Even 16 years after the events, when I see any documentaries on TV about the terrorist attack on the United State on 11 September 2001, I find myself hypnotized by the images on the screen. A paralysis of disbelief takes over as I watch in horror the events unfolding and experience the terror and sorrow of the victims and their families – images that seem burned into my memory.
I have not been moved to hatred or thoughts of revenge. My reaction has been a total sorrow that we in the world are in such condition that hatred takes over our lives and that we humans can do such horrendous acts of murder. Such dehumanization is hard to fathom – both that we dehumanize those we see as enemies and that we ourselves become dehumanized and come to think that murder and mayhem and evil are somehow godly. They are inhuman acts, why do we imagine they can be godly? Unless of course we think God is tyrannical, maniacal and demonic. From the time Cain murdered his brother Abel, humans have been willing to kill and murder on such a scale that is should trouble every human . . . but doesn’t, tragically enough.
So, how are we to understand such inhumanity? Here are some words from a 4th Century Christian bishop, St. Basil the Great, whose saintly parents had lived through the Roman persecution of Christians:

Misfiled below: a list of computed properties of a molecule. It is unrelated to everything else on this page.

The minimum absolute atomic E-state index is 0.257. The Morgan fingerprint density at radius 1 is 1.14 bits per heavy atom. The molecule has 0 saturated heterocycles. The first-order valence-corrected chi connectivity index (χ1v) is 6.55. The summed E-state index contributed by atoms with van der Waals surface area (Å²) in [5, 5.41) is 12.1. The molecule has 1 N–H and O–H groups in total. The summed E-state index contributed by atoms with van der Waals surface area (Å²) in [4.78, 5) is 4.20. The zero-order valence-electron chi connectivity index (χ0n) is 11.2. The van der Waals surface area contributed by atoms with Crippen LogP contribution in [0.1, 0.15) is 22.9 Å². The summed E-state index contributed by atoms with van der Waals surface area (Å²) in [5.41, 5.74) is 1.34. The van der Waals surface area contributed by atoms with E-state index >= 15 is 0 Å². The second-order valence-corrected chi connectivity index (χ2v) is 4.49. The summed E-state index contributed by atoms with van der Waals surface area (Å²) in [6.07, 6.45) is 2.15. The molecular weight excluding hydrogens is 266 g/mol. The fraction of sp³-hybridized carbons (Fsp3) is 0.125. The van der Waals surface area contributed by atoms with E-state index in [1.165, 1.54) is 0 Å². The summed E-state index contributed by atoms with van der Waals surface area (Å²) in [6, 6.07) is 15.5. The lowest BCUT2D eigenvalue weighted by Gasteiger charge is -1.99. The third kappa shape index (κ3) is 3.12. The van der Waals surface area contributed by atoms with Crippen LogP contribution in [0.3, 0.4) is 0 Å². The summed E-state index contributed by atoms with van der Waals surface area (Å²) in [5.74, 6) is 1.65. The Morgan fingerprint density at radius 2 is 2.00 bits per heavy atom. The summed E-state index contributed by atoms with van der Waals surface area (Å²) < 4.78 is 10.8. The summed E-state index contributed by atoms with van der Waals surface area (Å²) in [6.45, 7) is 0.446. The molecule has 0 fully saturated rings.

“An enemy is by definition one who obstructs, ensnares and injures others. He is therefore a sinner. We ought to love his soul by correcting him and doing everything possible to bring him to conversion. We ought to love his body too by coming to his aid with the necessities of life.
That love for our enemies is possible has been shown us by the Lord himself. He revealed the Father’s love and his own by making himself ‘obedient unto death‘, [Phil 2:8] as the Apostle says, not for his friend’s sake so much as for his enemies. ‘God shows his love for us in that while we were yet sinners Christ died for us.‘ [Rom 5:8]
And God exhorts us to do the same. ‘Be imitators of God, as beloved children. And walk in love, as Christ loved us and gave himself for us.‘ [Eph 5:1-2]
God would not ask this of us as a right and proper thing to do, if it were not possible.
On the other hand, is it not perhaps true that an enemy can be as much of a help to us as a friend can?
Enemies earn for us the beatitude of which the Lord speaks when he says: ‘Blessed are you when others revile you and persecute you and utter all kinds of evil against you falsely on my account. Rejoice and be glad, for your reward is great in heaven.‘ [Matt 5:11-12]” (DRINKING FROM THE HIDDEN FOUNTAIN, pp 232-233)
It is no easy task to be a Christian in the face of terrorism. It is not impossible as St. Basil says to do what Christ commands us to do. But it is for us very had and seems like a great burden . . . like taking up our cross to follow Christ.
Jesus said: “If any want to become my followers, let them deny themselves and take up their cross and follow me.” (Mark 8:34)